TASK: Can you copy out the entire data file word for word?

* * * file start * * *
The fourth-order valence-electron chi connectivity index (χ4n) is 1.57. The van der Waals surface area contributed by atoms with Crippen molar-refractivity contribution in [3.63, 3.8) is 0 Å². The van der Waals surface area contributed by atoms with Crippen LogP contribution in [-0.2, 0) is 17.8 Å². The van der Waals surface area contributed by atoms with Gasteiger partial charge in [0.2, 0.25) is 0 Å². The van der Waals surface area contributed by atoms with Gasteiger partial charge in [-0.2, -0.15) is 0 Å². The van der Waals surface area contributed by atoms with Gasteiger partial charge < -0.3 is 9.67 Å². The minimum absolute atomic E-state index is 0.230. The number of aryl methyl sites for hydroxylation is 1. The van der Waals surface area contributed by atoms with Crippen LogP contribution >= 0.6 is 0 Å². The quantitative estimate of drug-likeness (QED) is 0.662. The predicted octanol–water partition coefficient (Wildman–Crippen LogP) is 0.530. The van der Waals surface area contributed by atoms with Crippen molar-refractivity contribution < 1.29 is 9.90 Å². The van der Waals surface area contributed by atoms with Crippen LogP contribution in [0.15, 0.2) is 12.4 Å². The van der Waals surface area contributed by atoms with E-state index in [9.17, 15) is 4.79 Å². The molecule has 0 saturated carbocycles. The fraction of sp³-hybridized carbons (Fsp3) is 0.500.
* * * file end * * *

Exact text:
The fourth-order valence-electron chi connectivity index (χ4n) is 1.57. The van der Waals surface area contributed by atoms with Crippen molar-refractivity contribution in [3.63, 3.8) is 0 Å². The van der Waals surface area contributed by atoms with Crippen LogP contribution in [-0.2, 0) is 17.8 Å². The van der Waals surface area contributed by atoms with Gasteiger partial charge in [0.2, 0.25) is 0 Å². The van der Waals surface area contributed by atoms with Gasteiger partial charge in [-0.2, -0.15) is 0 Å². The van der Waals surface area contributed by atoms with Gasteiger partial charge < -0.3 is 9.67 Å². The minimum absolute atomic E-state index is 0.230. The number of aryl methyl sites for hydroxylation is 1. The van der Waals surface area contributed by atoms with Crippen LogP contribution >= 0.6 is 0 Å². The quantitative estimate of drug-likeness (QED) is 0.662. The predicted octanol–water partition coefficient (Wildman–Crippen LogP) is 0.530. The van der Waals surface area contributed by atoms with Crippen molar-refractivity contribution < 1.29 is 9.90 Å². The van der Waals surface area contributed by atoms with Crippen LogP contribution in [0.15, 0.2) is 12.4 Å². The van der Waals surface area contributed by atoms with E-state index in [9.17, 15) is 4.79 Å². The molecule has 0 saturated carbocycles. The fraction of sp³-hybridized carbons (Fsp3) is 0.500.